Introduction: Role Play Minis on a (tiny) Budget

Picture of Role Play Minis on a (tiny) Budget

Minis are expensive. Everyone who has played D&D knows that.

I made minis for my family because the toy soldiers I got just wasn't enough.

I took inspiration from other ideas I found online to make custom standing miniatures for each person in the D&D party. Since I did not find a how-to like this. I decided it would be my first instructable for D&D stuff.

Step 1: You Need Stuff

Picture of You Need Stuff
  • Internet
  • Glue
    • hot glue works great because it is flexible and dries quickly
  • Paper clips / carboard
    • anything rigid to keep the character upright
  • Token base. I used nickles because I am lazy. Washers would work better and be more legal.
    • binder clips would also work as a removable base and wouldn't need glue

Step 2: Make and Print Your Characters

Picture of Make and Print Your Characters

I decided to make back and front images of each character in the party, but that is probably more than necessary for role playing.

2-3 inches is a good height for the minis. If you already have figurines or toy soldiers, you should probably try to get them close to the same size just for player reference and immersion.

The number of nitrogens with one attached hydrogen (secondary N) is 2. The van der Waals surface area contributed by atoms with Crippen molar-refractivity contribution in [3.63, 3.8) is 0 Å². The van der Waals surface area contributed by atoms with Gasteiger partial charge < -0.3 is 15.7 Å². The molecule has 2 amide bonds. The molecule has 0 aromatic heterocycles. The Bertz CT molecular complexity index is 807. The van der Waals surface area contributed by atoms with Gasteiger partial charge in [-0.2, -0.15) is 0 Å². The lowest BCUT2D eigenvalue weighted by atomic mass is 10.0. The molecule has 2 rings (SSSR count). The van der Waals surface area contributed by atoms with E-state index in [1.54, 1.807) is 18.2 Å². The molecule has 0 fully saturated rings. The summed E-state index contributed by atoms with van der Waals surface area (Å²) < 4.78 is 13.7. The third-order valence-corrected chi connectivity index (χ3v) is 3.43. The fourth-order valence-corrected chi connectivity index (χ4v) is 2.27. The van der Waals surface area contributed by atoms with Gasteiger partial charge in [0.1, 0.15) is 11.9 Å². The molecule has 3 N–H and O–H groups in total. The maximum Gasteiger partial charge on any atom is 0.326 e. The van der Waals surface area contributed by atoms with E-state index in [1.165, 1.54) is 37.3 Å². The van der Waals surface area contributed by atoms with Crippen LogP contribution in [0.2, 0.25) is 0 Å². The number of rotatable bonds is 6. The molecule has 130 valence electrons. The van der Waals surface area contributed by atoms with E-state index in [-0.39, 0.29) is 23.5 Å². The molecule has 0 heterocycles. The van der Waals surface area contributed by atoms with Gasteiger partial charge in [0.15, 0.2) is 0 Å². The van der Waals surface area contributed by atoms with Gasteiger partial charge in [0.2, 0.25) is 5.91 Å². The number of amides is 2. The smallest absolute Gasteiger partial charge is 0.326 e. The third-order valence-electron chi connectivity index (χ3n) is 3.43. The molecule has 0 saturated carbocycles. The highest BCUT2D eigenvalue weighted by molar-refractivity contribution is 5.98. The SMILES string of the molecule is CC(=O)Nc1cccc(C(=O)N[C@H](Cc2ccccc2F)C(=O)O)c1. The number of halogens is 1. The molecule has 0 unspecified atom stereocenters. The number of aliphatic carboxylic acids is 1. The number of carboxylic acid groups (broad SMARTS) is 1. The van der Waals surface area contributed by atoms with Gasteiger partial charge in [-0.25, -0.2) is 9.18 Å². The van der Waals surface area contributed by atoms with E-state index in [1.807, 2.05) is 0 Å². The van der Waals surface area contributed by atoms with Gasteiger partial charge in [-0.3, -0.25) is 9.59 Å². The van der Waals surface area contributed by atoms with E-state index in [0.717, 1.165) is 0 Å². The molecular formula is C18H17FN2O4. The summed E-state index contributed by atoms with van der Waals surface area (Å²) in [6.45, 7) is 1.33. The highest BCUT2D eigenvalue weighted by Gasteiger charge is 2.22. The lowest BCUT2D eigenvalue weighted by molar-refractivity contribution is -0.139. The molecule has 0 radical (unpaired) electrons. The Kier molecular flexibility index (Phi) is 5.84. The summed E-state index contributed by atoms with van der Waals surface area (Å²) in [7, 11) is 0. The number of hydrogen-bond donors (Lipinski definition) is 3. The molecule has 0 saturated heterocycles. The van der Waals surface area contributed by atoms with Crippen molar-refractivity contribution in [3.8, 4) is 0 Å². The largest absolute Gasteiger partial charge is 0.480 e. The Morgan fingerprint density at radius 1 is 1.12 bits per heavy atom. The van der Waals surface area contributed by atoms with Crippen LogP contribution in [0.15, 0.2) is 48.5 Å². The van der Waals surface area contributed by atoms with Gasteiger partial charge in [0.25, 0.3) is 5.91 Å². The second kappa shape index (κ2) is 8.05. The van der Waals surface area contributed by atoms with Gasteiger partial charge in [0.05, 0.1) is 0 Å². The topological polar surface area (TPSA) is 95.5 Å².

If you have card stock or access to a laminator, have at it and enjoy beefing up the quality. I used some thicker computer paper and covered it with scotch tape to make it greasy finger resistant.

Step 3: Stand and Deliver

Picture of Stand and Deliver
  • Glue the paper clips or whatever reinforcing material you chose to the back/middle of your small characters.
  • Trim away any excess paper and glue.
  • Affix the character onto your stand of choice. (hot glue onto the washer or slip into the binder clip)

Have fun playing with custom miniatures of your characters that you can even update throughout the campaign if you want to put in a little more effort.

Comments

champ12345 (author)2017-08-28

nice

DIY Hacks and How Tos (author)2017-04-24

I really like this method of making minis because it is really easy to customize it to look like it is supposed to look in the game. So you don't have to describe everything to the players. It's just, "You walk into the room and see this."

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